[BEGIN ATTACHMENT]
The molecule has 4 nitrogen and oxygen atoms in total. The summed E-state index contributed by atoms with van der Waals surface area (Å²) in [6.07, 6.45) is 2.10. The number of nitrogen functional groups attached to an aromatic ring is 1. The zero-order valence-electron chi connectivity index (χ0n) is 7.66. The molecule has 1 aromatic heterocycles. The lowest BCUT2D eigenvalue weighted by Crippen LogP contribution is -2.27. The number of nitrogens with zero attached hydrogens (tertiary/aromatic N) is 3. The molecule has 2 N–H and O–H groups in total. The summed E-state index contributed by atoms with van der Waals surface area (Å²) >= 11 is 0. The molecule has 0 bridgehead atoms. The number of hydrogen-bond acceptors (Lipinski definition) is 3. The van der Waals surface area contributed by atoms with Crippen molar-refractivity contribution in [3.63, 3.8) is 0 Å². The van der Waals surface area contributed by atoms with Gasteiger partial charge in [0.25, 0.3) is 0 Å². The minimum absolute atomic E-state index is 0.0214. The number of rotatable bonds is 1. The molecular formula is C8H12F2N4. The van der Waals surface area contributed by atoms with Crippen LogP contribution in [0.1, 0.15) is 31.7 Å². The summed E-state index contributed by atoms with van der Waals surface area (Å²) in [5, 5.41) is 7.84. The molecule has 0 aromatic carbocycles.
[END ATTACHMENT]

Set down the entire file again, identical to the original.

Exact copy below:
The molecule has 4 nitrogen and oxygen atoms in total. The summed E-state index contributed by atoms with van der Waals surface area (Å²) in [6.07, 6.45) is 2.10. The number of nitrogen functional groups attached to an aromatic ring is 1. The zero-order valence-electron chi connectivity index (χ0n) is 7.66. The molecule has 1 aromatic heterocycles. The lowest BCUT2D eigenvalue weighted by Crippen LogP contribution is -2.27. The number of nitrogens with zero attached hydrogens (tertiary/aromatic N) is 3. The molecule has 2 N–H and O–H groups in total. The summed E-state index contributed by atoms with van der Waals surface area (Å²) >= 11 is 0. The molecule has 0 bridgehead atoms. The number of hydrogen-bond acceptors (Lipinski definition) is 3. The van der Waals surface area contributed by atoms with Crippen molar-refractivity contribution in [3.63, 3.8) is 0 Å². The van der Waals surface area contributed by atoms with Gasteiger partial charge in [0.25, 0.3) is 0 Å². The minimum absolute atomic E-state index is 0.0214. The number of rotatable bonds is 1. The molecular formula is C8H12F2N4. The van der Waals surface area contributed by atoms with Crippen LogP contribution in [0.1, 0.15) is 31.7 Å². The summed E-state index contributed by atoms with van der Waals surface area (Å²) in [5, 5.41) is 7.84. The molecule has 0 aromatic carbocycles.